N.L. chief electoral officer says use of mail-in ballots is valid as deadline extended to apply

·4 min read
N.L. chief electoral officer says use of mail-in ballots is valid as deadline extended to apply
Newfoundland and Labrador's chief electoral officer, Bruce Chaulk, says he's confident in his decision to suspend in-person voting and move entirely to mail-in ballots for the provincial election.
Newfoundland and Labrador's chief electoral officer, Bruce Chaulk, says he's confident in his decision to suspend in-person voting and move entirely to mail-in ballots for the provincial election.

(CBC - image credit)

Voters in Newfoundland and Labrador have been given more time to apply for a special ballot for the provincial election, as Elections NL has extended the deadline to Feb. 19 at 8 p.m.

In a statement Sunday morning, the province's chief electoral officer, Bruce Chaulk, said the deadline would be extended to "ensure everyone has an opportunity to exercise their right to vote."

Completed voting kits must now be returned to Elections NL on or before March 5.

Chaulk also stressed the validity of using special ballots to conduct the election, which was scheduled for Saturday but had to be postponed due to a growing COVID-19 outbreak in the province.

"The special ballot process has been tried and true in our legislation over the years, and it's had a couple of legal challenges over the years and we've always been successful," Chaulk told CBC News.

"We're quite confident that we could defend these decisions in court."

Prior to the decision on Friday night to suspend in-person voting and move entirely to mail-in ballots, there was some confusion about whether the power to alter the election would rest with Chaulk or Chief Medical Officer of Health Dr. Janice Fitzgerald, but Chaulk said Sunday that the choice was his.

"I was confident I was able to delay the election on my part. I do have a section of the [Elections] Act which allows me to do that. But I have to make my decision based on the the exigencies of the circumstances," he said.

"On Friday, when I found out that we were moving from [Alert] Level 2 to Level 5 ... because of the variant, I knew that it was impossible for us to be able to conduct in-person voting in the province."

Chaulk also said nearly 250 poll station staff felt it was unsafe to work after this week's spike in COVID-19 cases.

CBC
CBC

Chaulk's statement on Sunday said Elections NL has obtained "additional technological resources" to support the application process for a special ballot, and a call centre has been set up to take phone calls.

He said Elections NL's online portal is the best way to request a ballot, but the call centre would help accommodate voters in areas with poor internet access. Chaulk said phone calls have been coming in from northern Labrador.

Ballots could begin to be counted after the Feb. 19 deadline.

"Once we have all of them sent out, then our legislation does allow us to start counting some of those as they come in," Chaulk said. "We already have 30,000 here, and once we've got the other ones sent out, then we can start to redeploy our resources to start counting those."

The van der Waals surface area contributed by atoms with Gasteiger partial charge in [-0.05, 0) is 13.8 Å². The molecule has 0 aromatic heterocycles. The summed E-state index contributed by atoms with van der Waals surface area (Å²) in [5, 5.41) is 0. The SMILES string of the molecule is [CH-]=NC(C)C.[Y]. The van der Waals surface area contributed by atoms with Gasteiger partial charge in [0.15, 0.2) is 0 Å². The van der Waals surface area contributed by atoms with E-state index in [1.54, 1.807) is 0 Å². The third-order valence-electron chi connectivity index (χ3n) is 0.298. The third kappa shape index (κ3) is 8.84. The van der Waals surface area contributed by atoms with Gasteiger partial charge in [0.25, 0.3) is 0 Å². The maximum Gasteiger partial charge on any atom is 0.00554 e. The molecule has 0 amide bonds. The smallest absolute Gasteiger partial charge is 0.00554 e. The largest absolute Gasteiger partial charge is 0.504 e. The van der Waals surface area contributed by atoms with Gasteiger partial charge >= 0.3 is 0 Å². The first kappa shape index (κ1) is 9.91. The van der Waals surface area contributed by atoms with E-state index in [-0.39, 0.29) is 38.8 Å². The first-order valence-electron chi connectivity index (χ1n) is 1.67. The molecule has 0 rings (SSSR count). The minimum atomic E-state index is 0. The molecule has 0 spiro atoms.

But it may not end there. Chaulk said the deadline could change again depending on further interruptions, using a COVID-19 outbreak at Canada Post as a hypothetical.

PCs, NDP renew call for meeting

Meanwhile, the Progressive Conservatives and New Democrats have renewed calls for an all-party meeting with the chief electoral officer.

Both parties called for a meeting Saturday afternoon and issued new statements on Sunday morning that supported Chaulk's decision to extend the deadline for special ballots, but they doubled down on their push for a meeting.

"I remain convinced that a meeting involving the people responsible for administering the election and the people who are actually on the ground dealing with the electors would likely be advantageous to all concerned and would very likely help develop solutions," said Kyle Rees, the NDP's president.

Katie Breen/CBC
Katie Breen/CBC

PC Leader Ches Crosbie echoed that call and said Chaulk should speak with the political parties and inform the public before going to the media.

"It's time for Mr. Chaulk to address the concerns directly to the people of the province and to convene a meeting to answer questions from the parties," Crosbie said in a statement.

"This election is too important for Mr. Chaulk's continued avoidance of these critical issues. We need a meeting as soon as possible."

Rees accused Chaulk of flip-flopping on a plan for a meeting on Saturday after the Liberals released their own statement, claiming a meeting could compromise the perception of Chaulk's independence.

"Yesterday, when I asked for a meeting, you agreed within mere minutes, asking the political parties to set up a meeting time. Then, only a few hours later, you indicated you would suddenly be unavailable for a meeting," he wrote in the statement.

"I am somewhat concerned about the optics of your changed decision, as between those two responses the president of the Liberal Party indicated his party would not be participating."

But Chaulk told CBC News he felt the easiest solution would be to collect concerns from each individual party and then "issue guidance."

"Instead of it being just an open forum, it was better to have some of those things coming in in writing to me so that I could adequately address them and then provide a response to all the parties at the same time," he said.

"Not all the parties have the same concerns, and this is the best way to be able to address them and submit them in writing."

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